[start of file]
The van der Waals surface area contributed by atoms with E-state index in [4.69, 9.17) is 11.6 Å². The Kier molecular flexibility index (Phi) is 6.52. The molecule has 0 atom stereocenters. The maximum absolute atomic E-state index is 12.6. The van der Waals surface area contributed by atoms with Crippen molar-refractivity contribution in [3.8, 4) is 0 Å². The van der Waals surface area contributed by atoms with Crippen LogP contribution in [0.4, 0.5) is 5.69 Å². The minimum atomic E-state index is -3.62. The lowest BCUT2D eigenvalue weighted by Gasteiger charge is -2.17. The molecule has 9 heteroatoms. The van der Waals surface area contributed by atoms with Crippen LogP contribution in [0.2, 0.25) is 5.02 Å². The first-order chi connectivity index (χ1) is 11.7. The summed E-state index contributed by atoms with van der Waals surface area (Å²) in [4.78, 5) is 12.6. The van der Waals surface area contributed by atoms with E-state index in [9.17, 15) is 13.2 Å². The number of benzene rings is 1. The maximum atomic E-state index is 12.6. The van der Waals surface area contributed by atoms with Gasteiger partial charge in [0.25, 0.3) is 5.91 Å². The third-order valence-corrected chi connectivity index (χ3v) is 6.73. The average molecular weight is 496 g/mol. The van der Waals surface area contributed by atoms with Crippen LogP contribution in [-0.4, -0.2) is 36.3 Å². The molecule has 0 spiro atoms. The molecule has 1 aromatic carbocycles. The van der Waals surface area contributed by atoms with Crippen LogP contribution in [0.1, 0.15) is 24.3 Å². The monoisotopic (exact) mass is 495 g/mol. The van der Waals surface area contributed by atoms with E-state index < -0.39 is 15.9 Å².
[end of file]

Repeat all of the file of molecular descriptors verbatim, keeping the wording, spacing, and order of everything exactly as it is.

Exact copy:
The van der Waals surface area contributed by atoms with E-state index in [4.69, 9.17) is 11.6 Å². The Kier molecular flexibility index (Phi) is 6.52. The molecule has 0 atom stereocenters. The maximum absolute atomic E-state index is 12.6. The van der Waals surface area contributed by atoms with Crippen molar-refractivity contribution in [3.8, 4) is 0 Å². The van der Waals surface area contributed by atoms with Crippen LogP contribution in [0.4, 0.5) is 5.69 Å². The minimum atomic E-state index is -3.62. The lowest BCUT2D eigenvalue weighted by Gasteiger charge is -2.17. The molecule has 9 heteroatoms. The van der Waals surface area contributed by atoms with Crippen LogP contribution in [0.2, 0.25) is 5.02 Å². The first-order chi connectivity index (χ1) is 11.7. The summed E-state index contributed by atoms with van der Waals surface area (Å²) in [4.78, 5) is 12.6. The van der Waals surface area contributed by atoms with E-state index in [9.17, 15) is 13.2 Å². The number of benzene rings is 1. The maximum atomic E-state index is 12.6. The van der Waals surface area contributed by atoms with Gasteiger partial charge in [0.25, 0.3) is 5.91 Å². The third-order valence-corrected chi connectivity index (χ3v) is 6.73. The average molecular weight is 496 g/mol. The van der Waals surface area contributed by atoms with Crippen LogP contribution in [-0.4, -0.2) is 36.3 Å². The molecule has 0 spiro atoms. The molecule has 1 aromatic carbocycles. The van der Waals surface area contributed by atoms with Crippen LogP contribution in [0.1, 0.15) is 24.3 Å². The monoisotopic (exact) mass is 495 g/mol. The van der Waals surface area contributed by atoms with E-state index < -0.39 is 15.9 Å².